Bill passed seeking death for oil pipeline damage
New Delhi: Parliament on Wednesday passed an
amendment to the oil pipelines act to make acts of terrorism
to destroy oil and gas pipelines in the country punishable by
a maximum of death sentence.
The Petroleum and Minerals Pipelines (Acquisition of Right
of User in Land) Amendment Bill, 2010, passed by the Rajya
Sabha today, provides for a jail term of a minimum of ten
years` rigorous imprisonment for acts of terrorism. The Lok
Sabha has already passed the bill.
The punishment "may extend to imprisonment for life or
death" in case the act of sabotage is dangerous and is likely
to cause death of any other person, the amendment bill states.
Prior to the amendment, the Act provided for a jail term
of one to three years` for acts of sabotage and pilferage.
Replying to the debate on the bill, Minister of State for
Petroleum and Natural Gas R P N Singh said the existing
sections in the 1962 Act did not contain adequate provisions
to prevent such incidents.
Acts of sabotage to any crude oil, petroleum product and
natural gas would now be punishable with rigorous imprisonment
of up to 10 years and a fine.
On reservations expressed by members on onus lying on the
accused to prove innocence, the Minister said "this will apply
only for mafias and saboteurs."
On the death penalty clause in the Bill, Singh said this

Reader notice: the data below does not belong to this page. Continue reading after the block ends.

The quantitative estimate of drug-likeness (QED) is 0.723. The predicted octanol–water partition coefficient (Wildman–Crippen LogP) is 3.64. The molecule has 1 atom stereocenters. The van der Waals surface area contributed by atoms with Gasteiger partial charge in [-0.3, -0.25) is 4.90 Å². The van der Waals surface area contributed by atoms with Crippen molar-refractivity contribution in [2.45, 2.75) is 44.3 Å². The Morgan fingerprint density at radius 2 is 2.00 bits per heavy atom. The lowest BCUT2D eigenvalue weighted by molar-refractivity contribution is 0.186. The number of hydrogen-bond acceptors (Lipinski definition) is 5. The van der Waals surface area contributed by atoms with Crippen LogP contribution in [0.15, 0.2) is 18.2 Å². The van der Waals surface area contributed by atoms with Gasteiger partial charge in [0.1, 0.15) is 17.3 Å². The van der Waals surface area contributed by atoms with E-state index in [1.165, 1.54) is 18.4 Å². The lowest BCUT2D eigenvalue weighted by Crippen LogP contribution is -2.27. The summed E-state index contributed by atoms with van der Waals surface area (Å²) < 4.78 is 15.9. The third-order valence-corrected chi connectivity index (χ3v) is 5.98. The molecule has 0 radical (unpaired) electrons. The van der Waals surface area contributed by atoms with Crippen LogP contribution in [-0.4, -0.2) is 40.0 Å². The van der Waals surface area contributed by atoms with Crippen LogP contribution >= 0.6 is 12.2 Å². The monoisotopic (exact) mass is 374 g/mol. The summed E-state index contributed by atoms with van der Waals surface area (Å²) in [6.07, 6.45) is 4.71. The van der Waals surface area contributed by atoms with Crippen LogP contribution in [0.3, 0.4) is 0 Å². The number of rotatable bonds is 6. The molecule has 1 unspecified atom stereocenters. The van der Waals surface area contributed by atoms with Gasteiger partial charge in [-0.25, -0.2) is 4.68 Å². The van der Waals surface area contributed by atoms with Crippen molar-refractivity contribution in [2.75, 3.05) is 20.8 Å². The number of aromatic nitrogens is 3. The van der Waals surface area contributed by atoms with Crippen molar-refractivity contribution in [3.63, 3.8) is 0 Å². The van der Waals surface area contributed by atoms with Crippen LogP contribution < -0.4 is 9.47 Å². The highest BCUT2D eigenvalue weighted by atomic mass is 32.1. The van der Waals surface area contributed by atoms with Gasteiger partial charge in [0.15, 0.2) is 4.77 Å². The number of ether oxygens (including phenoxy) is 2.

would be applicable in "rarest of the rare cases against the
mafias and saboteurs."
Singh said the word "wilfully has been inserted in the
Bill" to safeguard innocent people who have either
accidentally or by mistake caused harm to any pipeline.
Pilferage of petroleum products from pipelines and damage
to infrastructure would attract a punishment of rigorous
imprisonment of not less than three years and may extend up to
10 years for the second and subsequent offence.
The Minister said in the last five years, Rs 16.04 crore
has been lost in 230 cases of pilferage of pipelines.
He said in the next Plan period, Government has plans to
lay over 18,000 km of pipelines for petroleum products.
Initiating the debate, Rajiv Pratap Rudy (BJP) sought
making farmers stake-holders in the protection of pipelines
passing through their land.
Disagreeing with provisions of six-months imprisonment for
removal of a signage, Rudy said giving officials right of
policing over private land was wrong as it will encourage
Birender Singh (Cong) too suggested making farmers a
partner in protection of pipelines and demanded that they must
be paid some royalty or rent for use of their land.
Avtar Singh Karimpuri (BSP) suggested setting up of a
special task force for providing protection to the pipelines
as farmers would be unable to challenge Naxals and protect the
Mani Shankar Aiyar (Nom), a former Petroleum Minister,
said the clause to lay the onus on the accused to prove
innocence is like the Prevention of Terrorist Activities
(POTA) and it should be looked into.
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